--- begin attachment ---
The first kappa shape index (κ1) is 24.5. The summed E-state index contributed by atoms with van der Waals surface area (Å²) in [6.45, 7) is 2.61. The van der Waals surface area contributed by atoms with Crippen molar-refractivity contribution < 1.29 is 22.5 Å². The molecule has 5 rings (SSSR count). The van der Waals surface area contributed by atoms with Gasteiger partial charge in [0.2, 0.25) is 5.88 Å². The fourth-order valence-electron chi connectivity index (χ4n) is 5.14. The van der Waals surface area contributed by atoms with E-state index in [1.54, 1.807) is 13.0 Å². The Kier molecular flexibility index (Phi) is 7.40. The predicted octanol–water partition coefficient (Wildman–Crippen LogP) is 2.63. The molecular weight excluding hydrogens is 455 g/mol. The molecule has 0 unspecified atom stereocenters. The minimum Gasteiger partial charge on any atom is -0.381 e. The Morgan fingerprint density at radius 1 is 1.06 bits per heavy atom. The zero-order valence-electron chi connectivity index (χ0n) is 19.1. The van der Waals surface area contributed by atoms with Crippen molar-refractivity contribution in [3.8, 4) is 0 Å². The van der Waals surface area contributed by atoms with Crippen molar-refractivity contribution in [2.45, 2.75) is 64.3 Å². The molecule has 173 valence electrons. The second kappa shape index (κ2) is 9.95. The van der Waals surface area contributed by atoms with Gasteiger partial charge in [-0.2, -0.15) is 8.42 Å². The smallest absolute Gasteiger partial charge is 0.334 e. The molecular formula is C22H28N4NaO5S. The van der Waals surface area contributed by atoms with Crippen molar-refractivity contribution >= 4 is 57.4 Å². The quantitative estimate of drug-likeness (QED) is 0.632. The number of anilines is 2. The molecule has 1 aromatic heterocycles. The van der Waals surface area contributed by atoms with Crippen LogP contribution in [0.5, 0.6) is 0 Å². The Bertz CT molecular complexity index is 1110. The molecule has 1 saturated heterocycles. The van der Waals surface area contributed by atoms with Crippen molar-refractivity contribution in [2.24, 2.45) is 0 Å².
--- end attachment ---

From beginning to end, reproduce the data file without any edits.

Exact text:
The first kappa shape index (κ1) is 24.5. The summed E-state index contributed by atoms with van der Waals surface area (Å²) in [6.45, 7) is 2.61. The van der Waals surface area contributed by atoms with Crippen molar-refractivity contribution < 1.29 is 22.5 Å². The molecule has 5 rings (SSSR count). The van der Waals surface area contributed by atoms with Gasteiger partial charge in [0.2, 0.25) is 5.88 Å². The fourth-order valence-electron chi connectivity index (χ4n) is 5.14. The van der Waals surface area contributed by atoms with E-state index in [1.54, 1.807) is 13.0 Å². The Kier molecular flexibility index (Phi) is 7.40. The predicted octanol–water partition coefficient (Wildman–Crippen LogP) is 2.63. The molecular weight excluding hydrogens is 455 g/mol. The molecule has 0 unspecified atom stereocenters. The minimum Gasteiger partial charge on any atom is -0.381 e. The Morgan fingerprint density at radius 1 is 1.06 bits per heavy atom. The zero-order valence-electron chi connectivity index (χ0n) is 19.1. The van der Waals surface area contributed by atoms with Crippen molar-refractivity contribution in [3.8, 4) is 0 Å². The van der Waals surface area contributed by atoms with Crippen molar-refractivity contribution in [2.45, 2.75) is 64.3 Å². The molecule has 173 valence electrons. The second kappa shape index (κ2) is 9.95. The van der Waals surface area contributed by atoms with Gasteiger partial charge in [-0.2, -0.15) is 8.42 Å². The smallest absolute Gasteiger partial charge is 0.334 e. The molecular formula is C22H28N4NaO5S. The van der Waals surface area contributed by atoms with Crippen molar-refractivity contribution >= 4 is 57.4 Å². The quantitative estimate of drug-likeness (QED) is 0.632. The number of anilines is 2. The molecule has 1 aromatic heterocycles. The van der Waals surface area contributed by atoms with Crippen LogP contribution in [0.5, 0.6) is 0 Å². The Bertz CT molecular complexity index is 1110. The molecule has 1 saturated heterocycles. The van der Waals surface area contributed by atoms with Crippen molar-refractivity contribution in [2.24, 2.45) is 0 Å².